San Francisco police pound pavement in search of stolen bikes 

San Francisco police have a new strategy for hunting the prolific thieves who have been swiping bicycles from homes at an alarming rate in The City.

Investigators are now staking out the seedy black market at Seventh and Market streets, where crooks are not only selling stolen cellphones and laptops out in the open but also San Franciscans’ prized two-wheelers.

Park Police Station Capt. Denis O’Leary says the mid-Market Street intersection has become “a bazaar of stolen property,” and thus an ideal starting point for bike heist investigations.

Tenderloin cops have teamed with investigators from the Mission and Park stations, where bicycle burglaries have been a problem, to try to link stolen two-wheelers sold on the streets to recent heists from people’s homes, O’Leary said.

For example, investigators are comparing fingerprints of street sellers to fingerprints found at the sites of residential bike burglaries.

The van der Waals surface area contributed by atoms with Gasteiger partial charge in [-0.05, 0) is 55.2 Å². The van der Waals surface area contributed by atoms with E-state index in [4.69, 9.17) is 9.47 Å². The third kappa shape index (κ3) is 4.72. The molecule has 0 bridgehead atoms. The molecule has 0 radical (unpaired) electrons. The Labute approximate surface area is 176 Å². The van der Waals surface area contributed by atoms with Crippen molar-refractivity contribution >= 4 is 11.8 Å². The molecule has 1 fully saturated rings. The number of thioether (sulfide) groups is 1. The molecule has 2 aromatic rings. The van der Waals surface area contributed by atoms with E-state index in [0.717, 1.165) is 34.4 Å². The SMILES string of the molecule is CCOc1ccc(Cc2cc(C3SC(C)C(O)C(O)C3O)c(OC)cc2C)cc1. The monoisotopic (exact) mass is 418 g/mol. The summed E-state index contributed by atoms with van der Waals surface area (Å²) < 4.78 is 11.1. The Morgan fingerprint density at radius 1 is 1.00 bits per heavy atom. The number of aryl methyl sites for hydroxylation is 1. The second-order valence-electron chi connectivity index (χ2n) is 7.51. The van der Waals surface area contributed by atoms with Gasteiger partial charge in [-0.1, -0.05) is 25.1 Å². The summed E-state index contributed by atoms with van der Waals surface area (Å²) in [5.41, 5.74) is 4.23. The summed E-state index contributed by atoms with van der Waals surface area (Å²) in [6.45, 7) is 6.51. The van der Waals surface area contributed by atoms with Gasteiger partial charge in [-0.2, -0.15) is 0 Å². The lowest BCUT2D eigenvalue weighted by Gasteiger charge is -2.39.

The stakeouts have only been happening for two weeks and the new strategy has yet to lead to an arrest in residential bike-burglary cases, O’Leary said. But the operation has led to busts in recent cases in which bikes have been stolen off the streets, he said.

The operations won’t just happen at Seventh and Market. Police are planning stakeouts at Alameda County flea markets and at the San Francisco intersection of 14th and Mission streets.

The new strategy is likely welcome news to Inner Sunset and Cole Valley residents who have endured a rash of bicycle burglaries recently.

During the first two weeks of August, there were a half-dozen bicycle thefts from residential garages in the Inner Sunset alone, police said. Several of the burglaries were attributed to just one serial thief who remains on the loose.

There has been a drop in burglaries in the Inner Sunset in the past few weeks, mostly due to an increased police presence and heightened awareness among neighbors, O’Leary said. The stakeout operation has become another tool in the overall strategy to combat the burglaries, he said.

In areas such as the Mission and Inner Sunset, bicycle thefts are high because residents have the nicest, priciest two-wheelers, according to local bike shops.

Last month, American Cyclery owner Bradley Woehl told The San Francisco Examiner that replacing stolen bikes or bike parts accounts for about 20 percent of his business.

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